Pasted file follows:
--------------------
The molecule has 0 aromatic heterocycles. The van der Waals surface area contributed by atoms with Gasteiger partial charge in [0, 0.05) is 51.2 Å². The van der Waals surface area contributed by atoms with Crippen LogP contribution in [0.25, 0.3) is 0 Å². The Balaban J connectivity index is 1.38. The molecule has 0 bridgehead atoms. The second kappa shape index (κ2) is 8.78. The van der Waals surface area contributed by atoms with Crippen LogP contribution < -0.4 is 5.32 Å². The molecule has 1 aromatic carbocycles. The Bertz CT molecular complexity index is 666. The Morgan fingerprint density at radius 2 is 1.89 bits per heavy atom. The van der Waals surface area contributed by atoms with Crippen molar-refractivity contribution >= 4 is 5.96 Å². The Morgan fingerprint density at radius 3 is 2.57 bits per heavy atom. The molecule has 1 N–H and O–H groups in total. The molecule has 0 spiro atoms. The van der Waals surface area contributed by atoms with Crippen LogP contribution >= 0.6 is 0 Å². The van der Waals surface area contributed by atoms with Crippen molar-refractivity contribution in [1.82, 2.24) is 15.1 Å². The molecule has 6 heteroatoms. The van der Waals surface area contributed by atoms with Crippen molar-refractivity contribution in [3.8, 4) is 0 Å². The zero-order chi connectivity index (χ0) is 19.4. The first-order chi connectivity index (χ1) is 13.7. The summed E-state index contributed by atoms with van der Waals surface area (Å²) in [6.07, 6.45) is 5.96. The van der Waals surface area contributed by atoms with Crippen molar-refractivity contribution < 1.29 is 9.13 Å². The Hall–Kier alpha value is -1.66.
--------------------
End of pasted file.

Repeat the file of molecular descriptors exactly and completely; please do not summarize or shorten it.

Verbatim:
The molecule has 0 aromatic heterocycles. The van der Waals surface area contributed by atoms with Gasteiger partial charge in [0, 0.05) is 51.2 Å². The van der Waals surface area contributed by atoms with Crippen LogP contribution in [0.25, 0.3) is 0 Å². The Balaban J connectivity index is 1.38. The molecule has 0 bridgehead atoms. The second kappa shape index (κ2) is 8.78. The van der Waals surface area contributed by atoms with Crippen LogP contribution < -0.4 is 5.32 Å². The molecule has 1 aromatic carbocycles. The Bertz CT molecular complexity index is 666. The Morgan fingerprint density at radius 2 is 1.89 bits per heavy atom. The van der Waals surface area contributed by atoms with Crippen molar-refractivity contribution >= 4 is 5.96 Å². The Morgan fingerprint density at radius 3 is 2.57 bits per heavy atom. The molecule has 1 N–H and O–H groups in total. The molecule has 0 spiro atoms. The van der Waals surface area contributed by atoms with Crippen LogP contribution >= 0.6 is 0 Å². The van der Waals surface area contributed by atoms with Crippen molar-refractivity contribution in [1.82, 2.24) is 15.1 Å². The molecule has 6 heteroatoms. The van der Waals surface area contributed by atoms with Crippen molar-refractivity contribution in [3.8, 4) is 0 Å². The zero-order chi connectivity index (χ0) is 19.4. The first-order chi connectivity index (χ1) is 13.7. The summed E-state index contributed by atoms with van der Waals surface area (Å²) in [6.07, 6.45) is 5.96. The van der Waals surface area contributed by atoms with Crippen molar-refractivity contribution < 1.29 is 9.13 Å². The Hall–Kier alpha value is -1.66.